As the crop production is often limited by environmental factors, interest in alternative farm practices is increasing. In this regard, hydroponic farming serves as a promising farm practice that offers a solution for some serious challenges of crop production such as:
- Lack of arable land
- Climate change
- Rising fossil fuel prices
- Ecosystem degradation
- Rise of water and food scarcity
In this regard, hydroponic farming as a soilless farm practice directly eliminates the dependence of crop production on the soil as one of the primary resources.
What Exactly is Hydroponic Farming?
Hydroponic farming is the practice of growing crops by using mineral nutrient solutions instead of soil to deliver water and minerals to the crop roots. Traditionally, the soil supports the crop’s roots by helping them remain upright and ensuring the delivery of water and essential nutrients. In hydroponic farming, crops are supported artificially. Therefore, the nutrients are supplied by using various practices that bring mineral nutrient solutions to the crops.
Types of Hydroponic Farming
There are the two main types of hydroponic farming systems:
- Passive system uses a growing medium to retain moisture and supply the nutrients
- Active system brings the water and nutrient solutions by utilizing the pipes
Finally, there are many variations and possible settings for hydroponic farms. However, the most popular hydroponic farming types are:
- Wick system: the passive system, meaning there are no floating parts; the crops are supported by ordinary trays or other growing mediums (perlite, vermiculite, or coconut fiber); the nutrient solutions are supplied from the reservoir with a wick.
- Water culture system: the simplest of all active hydroponic systems, the roots of the crops are completely immersed in the water; the platform that holds the plants floats directly on the nutrient solution; an air pump supplies the oxygen and the nutrient solution to the plant roots.
- Nutrient film technique system: the nutrient solution and oxygen are pumped from a reservoir into the growing tray; the plants absorb the nutrients and oxygen from the flowing solution and then drains nutrients back into the reservoir; giving the crops a constant flow of nutrients.
- Aeroponic system: crop roots hang in the air; the timer controls the nutrient pump which provides nutrients to the crops via mists every few minutes.
- Drip system: probably the most used hydroponic system; the nutrient solutions and water are pumped from a reservoir to each plant using a small drip line; the pump is controlled by the timer.
Major Disadvantages of Hydroponic Farming
Hydroponic crop production can be a challenging practice for some farmers, particularly because it demands knowledge of crop nutrient interaction, as well as an understanding of the hydroponic system. Since it’s extremely important for the farmer to immediately respond to any changes in nutrient concentration, hydroponic crop production requires regular monitoring. Furthermore, hydroponic farming also requires high set-up costs. Finally, hydroponic farms are very vulnerable to power failures and water-borne diseases.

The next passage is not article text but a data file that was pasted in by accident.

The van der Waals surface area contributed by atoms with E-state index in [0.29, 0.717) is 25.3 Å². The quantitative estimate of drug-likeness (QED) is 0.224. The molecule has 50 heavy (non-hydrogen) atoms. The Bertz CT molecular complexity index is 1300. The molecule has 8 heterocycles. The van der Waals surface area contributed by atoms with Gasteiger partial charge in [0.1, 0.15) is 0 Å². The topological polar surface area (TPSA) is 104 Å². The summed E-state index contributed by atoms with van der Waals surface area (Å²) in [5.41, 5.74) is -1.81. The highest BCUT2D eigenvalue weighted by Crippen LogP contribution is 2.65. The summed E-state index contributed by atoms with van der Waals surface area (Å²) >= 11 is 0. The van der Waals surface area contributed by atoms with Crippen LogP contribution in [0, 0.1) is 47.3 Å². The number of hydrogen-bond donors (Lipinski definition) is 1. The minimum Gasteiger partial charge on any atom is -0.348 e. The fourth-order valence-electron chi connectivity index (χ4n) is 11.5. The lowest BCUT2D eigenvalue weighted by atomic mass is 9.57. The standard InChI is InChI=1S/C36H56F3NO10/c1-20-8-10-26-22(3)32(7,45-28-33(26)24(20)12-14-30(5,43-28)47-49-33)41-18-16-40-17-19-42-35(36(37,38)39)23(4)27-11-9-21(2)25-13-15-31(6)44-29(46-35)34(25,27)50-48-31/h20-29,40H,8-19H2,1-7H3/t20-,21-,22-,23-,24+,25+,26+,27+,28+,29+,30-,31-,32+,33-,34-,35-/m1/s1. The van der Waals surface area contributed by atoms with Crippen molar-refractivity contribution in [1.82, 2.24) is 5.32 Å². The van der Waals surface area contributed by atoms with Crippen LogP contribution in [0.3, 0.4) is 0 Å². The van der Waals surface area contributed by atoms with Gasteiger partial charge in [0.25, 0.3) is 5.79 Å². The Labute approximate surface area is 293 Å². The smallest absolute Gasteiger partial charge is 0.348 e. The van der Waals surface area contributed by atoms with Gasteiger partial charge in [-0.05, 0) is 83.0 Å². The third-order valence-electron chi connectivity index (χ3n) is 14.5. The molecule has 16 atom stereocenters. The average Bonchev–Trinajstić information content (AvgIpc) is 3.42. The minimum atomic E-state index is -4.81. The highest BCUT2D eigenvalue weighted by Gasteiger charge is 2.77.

Why Practice Hydroponic Farming?
Regardless of all of the disadvantages, hydroponic farming is a sustainable farm practice that offers a few remarkable benefits:
- Farmers don’t need the soil to grow the crops; hydroponic farms are feasible in areas that are usually not suitable for traditional farming (arid, eroded, diseased, infertile)
- Ability to grow crops year-round; there are no seasonal limits
- Crops can develop faster
- Improved crop nutrition; crops don’t waste energy trying to find the nutrients in the soil
- Water efficiency; hydroponic farming uses less water than soil-based farming; excessive water is collected and pumped right back to the plants
- Nutrients don’t leach away
- There is no competition with weeds
- Soil-borne diseases are eliminated
- The practice is less-labor intensive
- It’s possible to grow in a monoculture; a farmer can be focused on market demands instead of crop rotation practices
- Reduced transportation; crop production can be closer to the consumers
Considering all of the aforementioned benefits, hydroponic farming is a practice that has the potential to eliminate many of the limitations seen in traditional crop production. Therefore, it could serve to be a turning point in feeding the global population.
Farming year-round, without having to account for soil fertility, drought, weeds, crop rotation, and soil preparation practices, is a practice that sounds almost too good to be true. However, it is possible and really quite simple.
So, move out of your comfort zone and open your mind to a totally different type of farming- hydroponics.
Text sources: National Agricultural Library